(A) Stimuli used in a condition with two dichoptic discs (180 degrees phase difference shown). (B) Two possible coherent color percepts (same perceived color above and below fixation). (C) Schematic of the CISR paradigm with the top and bottom discs swapping chromaticity (only the left-eye stimuli are shown). The bottom disc could oscillate at 0 degrees, 90 degrees, 180 degrees, or 270 degrees temporal phase difference relative to the top disc. Vertical dashed red lines illustrate the phase difference between the top and bottom discs. Note that at 0 degrees the stimuli were in conventional arrays and at 180 degrees in patchwork arrays. At 90 and 270 degrees phases, discs in each eye were in conventional arrays for half of each swap cycle and patchwork arrays for half of each swap cycle.
Figure 4.
 
(A) Stimuli used in a condition with two dichoptic discs (180 degrees phase difference shown). (B) Two possible coherent color percepts (same perceived color above and below fixation). (C) Schematic of the CISR paradigm with the top and bottom discs swapping chromaticity (only the left-eye stimuli are shown). The bottom disc could oscillate at 0 degrees, 90 degrees, 180 degrees, or 270 degrees temporal phase difference relative to the top disc. Vertical dashed red lines illustrate the phase difference between the top and bottom discs. Note that at 0 degrees the stimuli were in conventional arrays and at 180 degrees in patchwork arrays. At 90 and 270 degrees phases, discs in each eye were in conventional arrays for half of each swap cycle and patchwork arrays for half of each swap cycle.
The disc below fixation swapped between the two eyes at 0, 90, 180, or 270 degrees temporal phase offset relative to the top disc (see Figure 4C). A phase of 0 degrees (in phase) meant that the top and bottom disc in one eye always had the same chromaticity so both discs swapped at the same moment (that is, conventional arrays). A 180-degree phase difference (out of phase) meant that the top and bottom discs in each eye always had different chromaticities and, again, each disc's chromaticity was swapped at the same moment (patchwork arrays, as shown in Figure 4A). The 90- and 270-degree phase differences eliminated the synchrony of the two disc's chromaticity swaps. A 90-degree phase difference meant that the top disc swapped chromaticities, whereas the bottom disc remained steady for one-quarter of a cycle longer (a cycle is the length of time to present a disc once at each chromaticity). The temporal frequency of the top and bottom discs always was the same at all temporal phases. The two discs in one eye oscillated with the same temporal phase difference as in the other eye but with opposite chromaticity, thus maintaining chromatic rivalry in both retinotopic areas at all times.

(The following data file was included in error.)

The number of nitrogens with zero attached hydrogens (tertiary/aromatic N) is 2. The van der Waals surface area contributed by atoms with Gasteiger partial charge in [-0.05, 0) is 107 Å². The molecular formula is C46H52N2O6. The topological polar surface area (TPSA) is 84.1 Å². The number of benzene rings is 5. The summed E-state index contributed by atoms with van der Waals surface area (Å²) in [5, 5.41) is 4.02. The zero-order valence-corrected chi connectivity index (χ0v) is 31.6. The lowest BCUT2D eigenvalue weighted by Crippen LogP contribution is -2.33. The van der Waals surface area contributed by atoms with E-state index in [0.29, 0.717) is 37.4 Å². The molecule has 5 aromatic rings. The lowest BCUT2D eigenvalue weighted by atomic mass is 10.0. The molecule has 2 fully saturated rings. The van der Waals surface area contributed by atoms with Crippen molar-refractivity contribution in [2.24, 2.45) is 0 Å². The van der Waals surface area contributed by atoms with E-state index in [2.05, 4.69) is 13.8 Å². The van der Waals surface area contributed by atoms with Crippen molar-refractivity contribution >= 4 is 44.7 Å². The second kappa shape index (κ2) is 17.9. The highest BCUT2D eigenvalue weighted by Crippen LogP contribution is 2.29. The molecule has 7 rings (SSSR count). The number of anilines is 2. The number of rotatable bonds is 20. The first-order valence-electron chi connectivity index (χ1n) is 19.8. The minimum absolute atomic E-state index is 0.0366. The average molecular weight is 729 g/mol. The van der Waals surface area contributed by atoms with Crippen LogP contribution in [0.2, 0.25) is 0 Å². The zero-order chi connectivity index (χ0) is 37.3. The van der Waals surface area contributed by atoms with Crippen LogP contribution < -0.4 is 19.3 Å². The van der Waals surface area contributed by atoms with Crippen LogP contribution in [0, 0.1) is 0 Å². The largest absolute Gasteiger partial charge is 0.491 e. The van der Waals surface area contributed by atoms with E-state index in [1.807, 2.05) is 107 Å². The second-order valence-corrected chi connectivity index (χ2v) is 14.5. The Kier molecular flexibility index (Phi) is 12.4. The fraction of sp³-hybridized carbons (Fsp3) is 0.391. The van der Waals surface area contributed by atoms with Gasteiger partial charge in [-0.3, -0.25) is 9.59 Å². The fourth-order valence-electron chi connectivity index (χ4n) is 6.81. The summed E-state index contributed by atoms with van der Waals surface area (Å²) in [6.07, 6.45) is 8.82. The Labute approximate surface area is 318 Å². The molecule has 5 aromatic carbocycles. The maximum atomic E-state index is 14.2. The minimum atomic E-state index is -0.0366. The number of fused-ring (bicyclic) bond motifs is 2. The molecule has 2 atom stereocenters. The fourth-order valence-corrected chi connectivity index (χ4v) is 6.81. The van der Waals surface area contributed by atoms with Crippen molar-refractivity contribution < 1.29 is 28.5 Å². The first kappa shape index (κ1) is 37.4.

The discs were swapped at one of three temporal frequencies in a given session: 3.13, 3.75, or 4.69 Hz (swap cycle durations of 320, 267, or 213 milliseconds, respectively). 
Observers
Three observers participated in this experiment. Observer 1, author W.W., had prior experience with binocular rivalry. Observers 2 and 3 were naïve as to the purpose of the experiment. 
Procedure
Each session in this experiment consisted of eight randomly ordered trials. One of the two pairs of chromaticities was tested on each trial. Observers were instructed to report when the color of the top and bottom discs was identical (see Figure 4B) by pressing a button on a gamepad (separate buttons for each of the 2 rivalrous color percepts). Observers completed five sessions at each of the three temporal frequencies so there was a total of 15 sessions over 5 days. 
Results